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Young carers returning to school

This is my fortnightly column which is published first in the Fife Herald, East Fife Mail, and St Andrews Citizen.

When writing my last column I was thinking of the young people all over the country, and their teachers, receiving their exam results and preparing for the new school year. Now, with that school year underway for most, my thoughts have turned to the children and young people who often have many less opportunities than others – our young carers.

Caring for a loved one during illness or old age is a perfectly routine – even universal – experience. But for a child or young person, who ideally should be focussing on their own growth, their own future and with their own support system, this ordinary act of love can have considerable long-term consequences. Often young carers make decisions based not on their own best interests but of those of the person they care for: not to go to college or university, to stay at home, to spend their student loans meeting family needs, not their own. In short, setting themselves up for a life where they miss out on the fulfilment and financial security of following their own paths.

There are many efforts already to help. I was impressed when visiting St Andrews last week, to learn about the young carers support programme they offer with Fife College, through which children in North East Fife from Primary 7 upwards can get extra help with schooling and ultimately accessing higher education. If you are or know a young person who would benefit from this, they should contact the university on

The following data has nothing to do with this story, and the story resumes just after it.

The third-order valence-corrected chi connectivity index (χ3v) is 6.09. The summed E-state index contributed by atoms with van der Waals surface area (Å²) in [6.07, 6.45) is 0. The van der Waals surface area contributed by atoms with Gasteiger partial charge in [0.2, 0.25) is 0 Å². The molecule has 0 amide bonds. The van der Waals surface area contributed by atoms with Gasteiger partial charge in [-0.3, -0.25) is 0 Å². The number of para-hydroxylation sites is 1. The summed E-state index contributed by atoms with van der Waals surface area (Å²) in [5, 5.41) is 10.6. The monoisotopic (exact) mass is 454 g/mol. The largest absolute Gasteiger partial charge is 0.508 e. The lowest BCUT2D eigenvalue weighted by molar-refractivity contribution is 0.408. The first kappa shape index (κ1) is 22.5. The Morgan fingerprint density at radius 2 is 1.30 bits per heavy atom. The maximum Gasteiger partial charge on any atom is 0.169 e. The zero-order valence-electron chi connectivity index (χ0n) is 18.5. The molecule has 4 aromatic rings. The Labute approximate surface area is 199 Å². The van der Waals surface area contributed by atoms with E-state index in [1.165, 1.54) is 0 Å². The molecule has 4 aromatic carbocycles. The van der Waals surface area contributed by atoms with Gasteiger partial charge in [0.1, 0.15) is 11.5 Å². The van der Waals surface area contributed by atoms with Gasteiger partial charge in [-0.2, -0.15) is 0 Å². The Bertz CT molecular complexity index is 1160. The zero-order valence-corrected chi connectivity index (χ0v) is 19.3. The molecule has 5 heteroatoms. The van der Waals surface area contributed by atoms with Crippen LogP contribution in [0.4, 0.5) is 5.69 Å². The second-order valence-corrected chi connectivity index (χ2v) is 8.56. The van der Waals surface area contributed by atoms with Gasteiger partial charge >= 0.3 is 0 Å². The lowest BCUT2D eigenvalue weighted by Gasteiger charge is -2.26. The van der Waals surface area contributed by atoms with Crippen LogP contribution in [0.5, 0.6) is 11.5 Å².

But there is still so much to be done. It is vital that schools have comprehensive policies for identifying and supporting young carers, even where they themselves haven’t yet seen themselves in this way. All colleges and universities, not just in Fife but over the whole of Scotland, need to provide extra wrap around support for young carers, especially in their first year when drop out rates are at their highest. And the Government should take simple but vitally important steps, like extending free bus travel to those under 25 needing additional financial support.

A significant error by governments is thinking that young people get financial support at home. At Westminster this plays out in Universal Credit, where under 25s receive a lower rate – even if they themselves are parents or carers. In Scotland with the SNP government, I worry about SAAS funding, with bursaries frozen and no explicit support available to young carers. This short-sightedness must be corrected. Young carers are not and should never be an afterthought.

The end of summer is approaching, and whilst I’m always wistful at the start of a new school year (where has the time gone?) there is something eternally exciting at the idea of a fresh start. I look forward to getting back to Westminster, full of the ideas and issues which I’ve heard about from constituents over the summer. If there is something pressing you haven’t had a chance to speak with me about over the last few weeks do get in touch – my team and I are always here to help.


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